In short, there are several dozen parameters in the model and in the networks that you can configure independently and whose interaction has a huge impact on the results. But the vexing thing is that in my case none of them seem to have any obvious effect on learning. To the contrary, depending on the configuration–and I have tried and tested this literally for weeks–the networks take either more or less time for finding a treasure right from the start. In the very first tries, the networks would take about 30,000 to 50,000 moves to find all 24 treasures in a game. With a bad configuration, this could get as bad as half a million moves. Over many weeks and with constant experimentation I have found several configurations that get this number down to 1,000 to 2,000 moves. But again, this happens from game one. I can run the networks for 100,000 games, and the number of moves per game will stubbornly stay in the same range, oscillating but never going anywhere. I have records, logs, and graphs to prove it.
Of course this makes no sense at all. It’s simply impossible to square this finding with what we know about the way neural networks, or reinforcement learning for that matter, works. I talked with the professor, in fact at length, and he was equally baffled. We could both accept the fact that the networks would refuse to learn at all, but then how would the hyperparameters of the networks (the settings outlined above) affect their performance? The professor suggested I should simplify the game, i.e. go from the original 7×7 tiles to a smaller number. This I did, and tried with 5×5 and finally a rather trivial 3×3 tiles. Now the networks solved the game a lot faster, of course–the 3×3 can be done with 10 to 20 moves–, but still there was no evidence of learning. And besides, there remains the fact that my 8-year-old daughter can find all 24 treasures in the original 7×7 board game within less than a hundred moves. The 1,000 moves my networks need at the best of times are simply ridiculous in comparison.
There is no denying it–since Q learning and neural networks, and even the combination of both, evidently work (they play chess at grand master level, you know!), there simply has to be a fundamental error in my model. Somewhere. Still, I have already analysed and debugged this nearly to death, and I am actually quite confident that my implementation is correct. The game works. The update rule for the learning mechanism works. The networks work. Yet still, nothing is ever learned.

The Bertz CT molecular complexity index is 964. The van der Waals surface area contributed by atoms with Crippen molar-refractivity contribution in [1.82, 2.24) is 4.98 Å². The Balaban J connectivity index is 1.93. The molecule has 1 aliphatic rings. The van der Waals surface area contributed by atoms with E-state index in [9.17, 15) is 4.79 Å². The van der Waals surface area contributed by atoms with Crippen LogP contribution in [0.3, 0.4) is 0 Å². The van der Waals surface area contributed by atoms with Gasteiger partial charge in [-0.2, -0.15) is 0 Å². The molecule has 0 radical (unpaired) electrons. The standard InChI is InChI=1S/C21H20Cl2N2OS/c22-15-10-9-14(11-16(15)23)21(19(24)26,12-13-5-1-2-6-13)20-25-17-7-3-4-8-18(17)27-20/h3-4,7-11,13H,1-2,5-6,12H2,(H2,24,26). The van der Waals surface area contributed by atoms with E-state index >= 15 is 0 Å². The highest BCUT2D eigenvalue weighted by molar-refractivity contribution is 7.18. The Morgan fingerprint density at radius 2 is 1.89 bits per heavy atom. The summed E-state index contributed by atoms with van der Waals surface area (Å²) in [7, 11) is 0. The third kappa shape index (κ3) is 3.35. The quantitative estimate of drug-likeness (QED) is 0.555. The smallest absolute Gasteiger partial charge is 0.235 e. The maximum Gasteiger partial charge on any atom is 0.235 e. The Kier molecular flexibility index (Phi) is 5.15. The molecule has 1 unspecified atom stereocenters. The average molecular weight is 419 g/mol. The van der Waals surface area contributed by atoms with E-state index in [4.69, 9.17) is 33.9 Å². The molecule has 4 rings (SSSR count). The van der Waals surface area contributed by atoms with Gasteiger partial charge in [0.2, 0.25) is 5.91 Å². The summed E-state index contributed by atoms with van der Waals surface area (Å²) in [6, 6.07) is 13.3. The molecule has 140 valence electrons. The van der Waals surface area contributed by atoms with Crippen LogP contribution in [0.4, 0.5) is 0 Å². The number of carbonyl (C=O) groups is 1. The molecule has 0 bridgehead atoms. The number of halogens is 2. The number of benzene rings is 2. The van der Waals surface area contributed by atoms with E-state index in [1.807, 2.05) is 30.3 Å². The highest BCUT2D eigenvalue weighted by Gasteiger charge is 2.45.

In a desperate attempt to find out what was going on, I turned on the crude visualization I had created weeks ago when programming the game itself and watched my network play on the ridiculously small 3×3 board. Sure enough, this setup is trivial–there is usually an open path from the player piece to the treasure at least 80% of the time, and all the network needs to do is move the piece there and collect. Yet about with one treasure every game–there are six treasures in the small version–it obstinately avoided doing just that. Instead it ran past the treasure again and again, until the maze moved and the path was no longer open, and needed several hundred moves where it should have needed but one or two. After watching this for a couple of hours, it occurred to me that the moves repeated–both those of the network for sliding the tiles and of those for moving the player piece. The networks went into an infinite loop and didn’t manage to break out of it for hundreds or thousands of moves.
And that, finally, gave me the hint I needed to find one last, but crucial error in my code. You see, in reinforcement learning there is a thing called the exploitation/exploration dilemma. With each move, the agent (the network) has to decide whether it wants to cash in on the experiences it has already made, i.e. choose the move it knows to be best, so far–exploitation–or instead randomly select a different move so to possibly learn something new–exploration–, with the chance to improve its strategy and thus get better rewards later. That choice, in any implementation, is governed by a parameter usually called epsilon that should start rather high, so that the agent initially explores a lot, and then be constantly reduced, so that the agent usually cashes in on its experiences, but never quite stops exploring. Now due to a stupid coding error I had made, my epsilon was almost instantly reduced to next to nothing within the first 4 or 5 games. So for the rest of the 100, or 1,000, or 10,000 games I ran the networks while trying to train them, they were virtually unable to learn anything new. They no longer explored! So that’s why they were never able to break out of their infinite loops–they simply were not given the chance to do anything but do what they had learned in the first handful of games.
That was quite a find, because it explained why the networks were unable to improve, and even why, quite vexingly, sometimes the best games had been the first few games, after which the networks settled on a more average performance depending on the hyperparameter settings. After that, I was quite enthusiastic for a moment. Would my networks finally learn?
Unfortunately, it doesn’t really look that way. As before, they do fine while the epsilon (exploration rate) is high, and now they do fine longer because the epsilon is high longer. But once the exploration rate goes down, the networks start doing worse again. So I am left with the annoying conclusion that random exploration gives better performance than anything my networks were, or are, able to “learn.”
And now, unfortunately, stark reality interferes. Because today is the 14th of June, and on the 14th of July is the presentation. And I need to hand in the paper three days before that date, just four weeks hence. And besides, I now have to remind myself that this is just one course in four, albeit by far the most interesting one, and there will be three other exams before that one, and I very urgently have to start preparing for them. So basically I am now stuck with what I have because I am already out of time with this. As the professor said, I had now better start cut my losses and write down what I have found so far. Even though it means I have to swallow the bitter disappointment that, in spite of all the time and effort I have invested, this is the first wall in this course of studies that refused to yield. Regardless of how long and how hard I banged my head against it.